sales generated by these and other actions,” Tiffany considers its
actions direct copyright infringement.
Mr. Swire added that “there’s certainly much in the record to show that eBay is liable for contributory infringement.”
Rich, eBay’s lawyer, told the court the company had fulfilled its
obligation to prevent the sale of counterfeit goods. In his closing
argument, he said the law places the primary policing responsibility on
the trademark owner, Tiffany, because Tiffany has the necessary
expertise to identify counterfeits of its products.
fakes are sold everywhere, as anyone trying to dodge the street vendors
selling fake designer handbags in Times Square can attest. But the
anonymity and reach of the Internet makes it perfect for selling
knockoffs. And as the biggest online marketplace, eBay is the center of
a new universe of counterfeit products.
“The fact that eBay has
chosen to set up its business in a manner that makes it extremely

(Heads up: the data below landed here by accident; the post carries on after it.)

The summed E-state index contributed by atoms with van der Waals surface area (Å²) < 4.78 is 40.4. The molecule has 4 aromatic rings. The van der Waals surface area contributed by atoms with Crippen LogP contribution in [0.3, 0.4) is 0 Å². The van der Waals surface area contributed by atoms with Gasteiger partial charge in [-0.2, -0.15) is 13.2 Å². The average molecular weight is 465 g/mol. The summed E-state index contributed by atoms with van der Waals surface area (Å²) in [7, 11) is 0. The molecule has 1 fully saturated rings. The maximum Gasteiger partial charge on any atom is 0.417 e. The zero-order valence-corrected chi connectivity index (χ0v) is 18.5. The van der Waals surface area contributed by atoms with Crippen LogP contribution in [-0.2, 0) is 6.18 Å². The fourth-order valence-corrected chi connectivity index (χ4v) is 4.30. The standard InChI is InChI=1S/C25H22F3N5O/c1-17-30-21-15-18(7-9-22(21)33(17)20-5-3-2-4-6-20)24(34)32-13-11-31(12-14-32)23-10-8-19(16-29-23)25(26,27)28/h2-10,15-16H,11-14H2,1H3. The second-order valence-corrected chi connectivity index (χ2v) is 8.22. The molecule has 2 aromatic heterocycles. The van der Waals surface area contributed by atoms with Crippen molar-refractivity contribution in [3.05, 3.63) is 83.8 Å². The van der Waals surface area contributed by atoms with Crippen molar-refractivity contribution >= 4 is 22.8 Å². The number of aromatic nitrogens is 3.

difficult for it to monitor the merchandise that is sold at its
auctions is not a defense,” said Geoffrey Potter, chairman of the
anticounterfeiting practice at Kramer Levin Naftalis & Frankel, a
New York law firm.
Mr. Potter said that if the judge found that
eBay had the same duty as flea markets and traditional retail stores to
not sell counterfeit products, “eBay will likely have to either stop
auctioning famous luxury products or radically alter the way it does
business so that it can precertify the authenticity of those products.”
“One way that eBay could do this would be to require proof that
Tiffany had been paid for the items, before eBay permits an auction of
multiple, identical alleged Tiffany products,” Mr. Potter said.
Potter said eBay did manage to keep other illegal items — human organs,
firearms, and child pornography — off the site. “The truth of the
matter is that if eBay wanted to keep counterfeit Tiffany goods off, it
probably could,” he said.
When Tiffany filed its suit against
eBay in 2004, it said that Tiffany employees had trolled eBay to find
fake Tiffany silver jewelry and concluded that 73 percent of 186 pieces
they purchased on eBay were counterfeit.
In its original